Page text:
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What Vitamins Are in Yellow Pepper?

By Megan Smith

Yellow peppers aren't only delicious, they are also good for you. Consuming just one yellow pepper provides the body with 7 percent of the daily recommended intake of vitamin A, 15 percent of vitamin B6, 568 percent of vitamin C and 500 percent of potassium. This means that even if you only eat a few pieces of the pepper, you're still providing your body with a nutritious and beneficial snack.

Vitamin A

Vitamin A is a fat-soluble vitamin that helps the eyes adjust to light and provides clear, moist eyes. It also keeps the skin moist and supple, and works as an antioxidant to prevent free-radicals from damaging tissues in the body. Because vitamin A is fat-soluble, it is stored in the body for a longer period of time than water-soluble vitamins, like vitamin C. It is possible to consume too much vitamin A, so if you are already taking a vitamin A supplement, avoid eating too many foods with vitamin A. Because yellow peppers contain only 7 percent of the daily recommended intake of vitamin A, however, eating a bunch of yellow peppers will not cause vitamin A toxicity.


Potassium is a vitamin that regulates blood pressure, and controls muscle and nerve function. Potassium is especially imperative for athletes, who lose large amounts of potassium while exercising and sweating. Symptoms of potassium deficiency include muscle cramps and irregular heartbeat.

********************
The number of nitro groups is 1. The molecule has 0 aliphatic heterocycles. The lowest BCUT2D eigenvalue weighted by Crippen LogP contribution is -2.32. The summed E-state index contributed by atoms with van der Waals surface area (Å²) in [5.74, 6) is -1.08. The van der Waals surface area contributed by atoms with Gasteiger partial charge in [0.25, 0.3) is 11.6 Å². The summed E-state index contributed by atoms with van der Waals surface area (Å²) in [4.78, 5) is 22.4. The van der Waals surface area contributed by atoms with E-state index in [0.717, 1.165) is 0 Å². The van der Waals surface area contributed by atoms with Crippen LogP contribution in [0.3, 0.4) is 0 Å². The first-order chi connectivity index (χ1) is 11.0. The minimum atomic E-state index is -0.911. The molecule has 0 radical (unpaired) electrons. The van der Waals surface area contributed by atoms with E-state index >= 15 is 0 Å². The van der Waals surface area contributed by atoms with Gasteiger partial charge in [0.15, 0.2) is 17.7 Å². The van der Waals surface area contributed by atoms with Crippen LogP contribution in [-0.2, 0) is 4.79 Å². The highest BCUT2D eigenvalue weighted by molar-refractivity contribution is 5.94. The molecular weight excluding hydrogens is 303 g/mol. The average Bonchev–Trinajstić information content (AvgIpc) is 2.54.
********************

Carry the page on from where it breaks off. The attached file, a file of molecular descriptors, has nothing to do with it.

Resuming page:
Vitamin B6

Vitamin B6 helps the body's enzymes function correctly. Vitamin B6 is present in many fruits and vegetables, including bananas, watermelon and yellow peppers; most people who eat fruits and vegetables regularly will not experience a vitamin B6 deficiency. Although it is not scientifically proven to cure all ailments, vitamin B6 is recommended for arthritis, immune system health, mod disorders and swelling.

Vitamin C

Vitamin C is a water-soluble vitamin that is required for the body to build bones, muscle, cartilage and blood vessels. It also allows iron to be absorbed into the body. Without vitamin C, the body would not be able to rebuild itself, causing scurvy, which can lead to death. Vitamin C overdose generally does not occur because the water-soluble vitamin can flush out of the system quickly. Therefore, yellow peppers, which contain more than 500 percent of the daily recommended dosage of vitamin C, are not dangerous to eat for this reason.

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